ON THE OTHER HAND the “ Dissenting Interest"--for they do not call their communions churches-are notoriously guilty both of heresy and causeless schism. Their various communities were all founded, since the Reformation, by different individuals, some of whom were concealed Jesuits; and they call themselves after their founders' names, contrary to Christ's commandment. Their ministers have no ecclesiastical orders, and consequently no mission--they run unsent. They have taken the honour of ministering in Christ's name on themselves ; and in consequence their ministrations are sacrilegious, and decidedly partake of the “gainsaying of Core.” It is painful to think that they are mostly the children of popery and jesuitism, and that they partake much of the spirit of their parent. Bishop Walker, in his Life of Archbishop Whitgift, has drawn an admirable portrait of them, in the following words :-"The truth is that the disciplinarians, whom Whitgift opposed with a firmness becoming his condition, and yet with a mildness and moderation beyond the spirit of his age, and beyond the appreciation of those fiery zealots, were actuated by mere faction and phantasy. The spirit has subsisted from that period to the present by uninterrupted succession,
the same identical spirit, but under a thousand separate shapes. The identical grievances of that age have vanished every one, and with a vast variety of intermediate successors have made way for grievances of a different sound, and of a more recent date; while the holy discipline, which bore with it, forsooth,
the seal of God and the authority of Scripture, is now nowhere to be found-its influence lost, its authority disregarded, while the dissenting body, which now occupies its place, is made up of shreds and patches, repelling each other with more than magnetic repulsion. But with this irreconcileable repulsion they can yet unite even with the papist in one general principle of ENMITY and OPPOSITION to the Church of England to that Church which, by the blessing of God, the prudence of Whitgift contributed to preserve, when her reformation was recent; which the providence of God still preserves in perfect and uninterrupted uniformity of faith, worship and discipline; and which still stands in the high and holy attitude of an effectual bulwark of pure and undefiled religion, equally, though in perfect charity, opposed to the papist, the fanatic, and the infidel-to the papist, who gives to superstition the attributes of true religion—to the fanatic, who when he is not a hypocrite, is a fool--and to the infidel, who whether Socinian or Deist, refuses to believe the revelation which God gave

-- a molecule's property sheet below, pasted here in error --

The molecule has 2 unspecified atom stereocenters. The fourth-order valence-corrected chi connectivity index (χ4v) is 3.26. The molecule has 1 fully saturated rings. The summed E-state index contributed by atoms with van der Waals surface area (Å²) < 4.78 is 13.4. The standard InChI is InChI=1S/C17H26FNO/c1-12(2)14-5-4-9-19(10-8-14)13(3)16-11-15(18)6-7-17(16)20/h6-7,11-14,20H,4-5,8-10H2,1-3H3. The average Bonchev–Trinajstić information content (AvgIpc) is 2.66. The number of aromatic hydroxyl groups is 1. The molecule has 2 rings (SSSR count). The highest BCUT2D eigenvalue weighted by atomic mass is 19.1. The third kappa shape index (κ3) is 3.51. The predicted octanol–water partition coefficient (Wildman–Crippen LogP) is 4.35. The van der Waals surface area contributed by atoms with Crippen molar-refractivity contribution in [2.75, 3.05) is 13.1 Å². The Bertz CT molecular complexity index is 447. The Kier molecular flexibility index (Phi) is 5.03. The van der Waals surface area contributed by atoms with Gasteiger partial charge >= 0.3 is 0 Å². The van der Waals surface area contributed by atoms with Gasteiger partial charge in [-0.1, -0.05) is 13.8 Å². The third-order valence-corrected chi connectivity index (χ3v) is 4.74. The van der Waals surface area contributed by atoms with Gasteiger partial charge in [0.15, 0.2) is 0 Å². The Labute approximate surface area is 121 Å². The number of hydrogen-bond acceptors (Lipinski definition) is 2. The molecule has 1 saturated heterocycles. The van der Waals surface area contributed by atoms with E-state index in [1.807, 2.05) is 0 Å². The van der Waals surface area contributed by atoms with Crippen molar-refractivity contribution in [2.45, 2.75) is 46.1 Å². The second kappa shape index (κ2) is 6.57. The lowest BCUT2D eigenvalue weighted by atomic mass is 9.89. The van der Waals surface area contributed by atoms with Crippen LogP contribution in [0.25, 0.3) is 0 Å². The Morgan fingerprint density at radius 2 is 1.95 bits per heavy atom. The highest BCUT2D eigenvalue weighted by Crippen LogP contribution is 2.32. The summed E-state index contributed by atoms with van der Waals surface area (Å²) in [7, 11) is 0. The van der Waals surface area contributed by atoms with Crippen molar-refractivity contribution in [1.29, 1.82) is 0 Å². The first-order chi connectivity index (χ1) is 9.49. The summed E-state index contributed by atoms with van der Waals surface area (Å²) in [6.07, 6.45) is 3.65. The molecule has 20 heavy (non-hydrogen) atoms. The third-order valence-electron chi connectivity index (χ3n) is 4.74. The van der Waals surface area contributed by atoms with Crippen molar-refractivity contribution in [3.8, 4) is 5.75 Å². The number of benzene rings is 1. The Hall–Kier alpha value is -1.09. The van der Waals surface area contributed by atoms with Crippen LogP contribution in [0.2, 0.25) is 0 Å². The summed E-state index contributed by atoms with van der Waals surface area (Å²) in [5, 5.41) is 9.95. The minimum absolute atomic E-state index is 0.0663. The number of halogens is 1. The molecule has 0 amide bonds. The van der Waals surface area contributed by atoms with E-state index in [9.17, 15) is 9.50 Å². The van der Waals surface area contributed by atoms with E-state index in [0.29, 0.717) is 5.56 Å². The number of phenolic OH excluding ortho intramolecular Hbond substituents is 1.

of His Son."
IT IS EVERY Christian man's duty to obey the Apostle's command to mark and avoid, those that cause divisions and offences in the Christian Church-to withdraw from every person that walketh disorderly, and not after the orthodox traditions which he once delivered to the saints—to note and not to keep company with those who disobey his teaching. We think that we cannot exercise our obedience more fully and practically than by exposing the errors and corruptions of those that are without the Church, in the spirit of meekness and charity. At the same time we will endeavour to bear in mind that the Apostle also commands us not to count such men as enemies, but to admonish them as brethren.
OUR CHIEF OBJECT shall be to make the doctrine, discipline, and constitution of the Catholic Churches of Great Britain familiar to the meanest capacity of her uneducated and labouring members. In the performance of this duty we will endeavour to keep that moderation from extreme opinions which is so happily set before us by the Church of England, and to follow the Liturgy which contains her whole doctrine. Also, under divine guidance, to counteract the poison of popish and other dissenting principles, and to present the Agriculturist, the Tradesman, and the Mechanic with arguments against the sleight and cunning craftiness whereby false teachers lie in wait to deceive them. We therefore most respectfully but earnestly entreat the reverend the Clergy, to assist our efforts, and to aid in the circulation of the WARDER amongst their parishioners and others with whom they have any influence. We would also appeal to the wealthy amongst the laity that they would give us the advantage of their countenance, both upon religious and also upon political grounds. And it shall be the Editor's unceasing endeavour to render the WARDER worthy of the patronage both of the Clergy and of the laity; and also a mean under divine assistance to advance the cause of religion and loyalty amongst the people.